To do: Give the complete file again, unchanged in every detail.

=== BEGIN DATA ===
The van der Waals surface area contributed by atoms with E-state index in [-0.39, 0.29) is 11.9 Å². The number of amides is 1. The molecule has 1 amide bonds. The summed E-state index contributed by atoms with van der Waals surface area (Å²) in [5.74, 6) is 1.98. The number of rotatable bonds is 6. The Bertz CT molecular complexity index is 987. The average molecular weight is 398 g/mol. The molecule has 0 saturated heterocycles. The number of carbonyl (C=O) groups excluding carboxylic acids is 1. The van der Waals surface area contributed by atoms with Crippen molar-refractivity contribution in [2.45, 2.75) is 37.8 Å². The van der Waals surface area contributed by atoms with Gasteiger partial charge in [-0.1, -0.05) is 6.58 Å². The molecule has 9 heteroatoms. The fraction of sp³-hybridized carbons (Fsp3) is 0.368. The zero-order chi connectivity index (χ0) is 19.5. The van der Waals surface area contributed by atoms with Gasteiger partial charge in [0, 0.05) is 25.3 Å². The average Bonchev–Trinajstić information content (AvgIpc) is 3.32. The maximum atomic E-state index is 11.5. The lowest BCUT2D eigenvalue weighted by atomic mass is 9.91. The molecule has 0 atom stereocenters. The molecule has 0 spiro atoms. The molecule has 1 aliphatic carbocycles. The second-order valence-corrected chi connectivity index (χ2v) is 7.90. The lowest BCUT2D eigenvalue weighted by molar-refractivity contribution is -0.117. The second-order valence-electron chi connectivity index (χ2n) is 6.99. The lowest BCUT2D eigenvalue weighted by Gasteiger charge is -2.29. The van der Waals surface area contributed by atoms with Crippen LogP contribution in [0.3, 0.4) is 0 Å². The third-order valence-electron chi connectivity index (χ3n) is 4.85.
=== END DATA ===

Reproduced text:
The van der Waals surface area contributed by atoms with E-state index in [-0.39, 0.29) is 11.9 Å². The number of amides is 1. The molecule has 1 amide bonds. The summed E-state index contributed by atoms with van der Waals surface area (Å²) in [5.74, 6) is 1.98. The number of rotatable bonds is 6. The Bertz CT molecular complexity index is 987. The average molecular weight is 398 g/mol. The molecule has 0 saturated heterocycles. The number of carbonyl (C=O) groups excluding carboxylic acids is 1. The van der Waals surface area contributed by atoms with Crippen molar-refractivity contribution in [2.45, 2.75) is 37.8 Å². The van der Waals surface area contributed by atoms with Gasteiger partial charge in [-0.1, -0.05) is 6.58 Å². The molecule has 9 heteroatoms. The fraction of sp³-hybridized carbons (Fsp3) is 0.368. The zero-order chi connectivity index (χ0) is 19.5. The van der Waals surface area contributed by atoms with Gasteiger partial charge in [0, 0.05) is 25.3 Å². The average Bonchev–Trinajstić information content (AvgIpc) is 3.32. The maximum atomic E-state index is 11.5. The lowest BCUT2D eigenvalue weighted by atomic mass is 9.91. The molecule has 0 atom stereocenters. The molecule has 0 spiro atoms. The molecule has 1 aliphatic carbocycles. The second-order valence-corrected chi connectivity index (χ2v) is 7.90. The lowest BCUT2D eigenvalue weighted by molar-refractivity contribution is -0.117. The second-order valence-electron chi connectivity index (χ2n) is 6.99. The lowest BCUT2D eigenvalue weighted by Gasteiger charge is -2.29. The van der Waals surface area contributed by atoms with Crippen LogP contribution in [0.3, 0.4) is 0 Å². The third-order valence-electron chi connectivity index (χ3n) is 4.85.